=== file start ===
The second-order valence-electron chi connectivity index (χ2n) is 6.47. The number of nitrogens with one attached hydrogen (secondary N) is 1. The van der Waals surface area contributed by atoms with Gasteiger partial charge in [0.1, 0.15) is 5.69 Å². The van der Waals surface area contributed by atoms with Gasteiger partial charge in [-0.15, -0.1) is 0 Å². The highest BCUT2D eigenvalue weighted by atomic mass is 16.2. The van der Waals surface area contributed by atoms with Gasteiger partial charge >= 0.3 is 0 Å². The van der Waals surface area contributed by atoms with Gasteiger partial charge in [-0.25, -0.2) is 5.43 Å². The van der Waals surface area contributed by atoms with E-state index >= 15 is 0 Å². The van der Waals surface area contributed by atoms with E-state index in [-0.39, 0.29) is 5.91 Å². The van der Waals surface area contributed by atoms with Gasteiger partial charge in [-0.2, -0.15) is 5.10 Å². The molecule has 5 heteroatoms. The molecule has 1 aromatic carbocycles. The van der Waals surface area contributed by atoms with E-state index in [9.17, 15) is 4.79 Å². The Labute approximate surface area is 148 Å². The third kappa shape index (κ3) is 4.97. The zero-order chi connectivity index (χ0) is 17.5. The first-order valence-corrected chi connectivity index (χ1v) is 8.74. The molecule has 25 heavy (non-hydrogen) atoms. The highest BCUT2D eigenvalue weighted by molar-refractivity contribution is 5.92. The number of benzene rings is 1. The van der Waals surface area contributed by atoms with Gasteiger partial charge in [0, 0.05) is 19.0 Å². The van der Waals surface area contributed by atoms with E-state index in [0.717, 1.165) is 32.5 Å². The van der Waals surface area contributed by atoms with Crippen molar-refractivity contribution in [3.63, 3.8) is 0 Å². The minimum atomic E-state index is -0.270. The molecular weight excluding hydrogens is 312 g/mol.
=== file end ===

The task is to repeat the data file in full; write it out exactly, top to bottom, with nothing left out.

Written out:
The second-order valence-electron chi connectivity index (χ2n) is 6.47. The number of nitrogens with one attached hydrogen (secondary N) is 1. The van der Waals surface area contributed by atoms with Gasteiger partial charge in [0.1, 0.15) is 5.69 Å². The van der Waals surface area contributed by atoms with Gasteiger partial charge in [-0.15, -0.1) is 0 Å². The highest BCUT2D eigenvalue weighted by atomic mass is 16.2. The van der Waals surface area contributed by atoms with Gasteiger partial charge >= 0.3 is 0 Å². The van der Waals surface area contributed by atoms with Gasteiger partial charge in [-0.25, -0.2) is 5.43 Å². The van der Waals surface area contributed by atoms with E-state index >= 15 is 0 Å². The van der Waals surface area contributed by atoms with E-state index in [-0.39, 0.29) is 5.91 Å². The van der Waals surface area contributed by atoms with Gasteiger partial charge in [-0.2, -0.15) is 5.10 Å². The molecule has 5 heteroatoms. The molecule has 1 aromatic carbocycles. The van der Waals surface area contributed by atoms with E-state index in [9.17, 15) is 4.79 Å². The Labute approximate surface area is 148 Å². The third kappa shape index (κ3) is 4.97. The zero-order chi connectivity index (χ0) is 17.5. The first-order valence-corrected chi connectivity index (χ1v) is 8.74. The molecule has 25 heavy (non-hydrogen) atoms. The highest BCUT2D eigenvalue weighted by molar-refractivity contribution is 5.92. The number of benzene rings is 1. The van der Waals surface area contributed by atoms with Gasteiger partial charge in [0, 0.05) is 19.0 Å². The van der Waals surface area contributed by atoms with E-state index in [0.717, 1.165) is 32.5 Å². The van der Waals surface area contributed by atoms with Crippen molar-refractivity contribution in [3.63, 3.8) is 0 Å². The minimum atomic E-state index is -0.270. The molecular weight excluding hydrogens is 312 g/mol.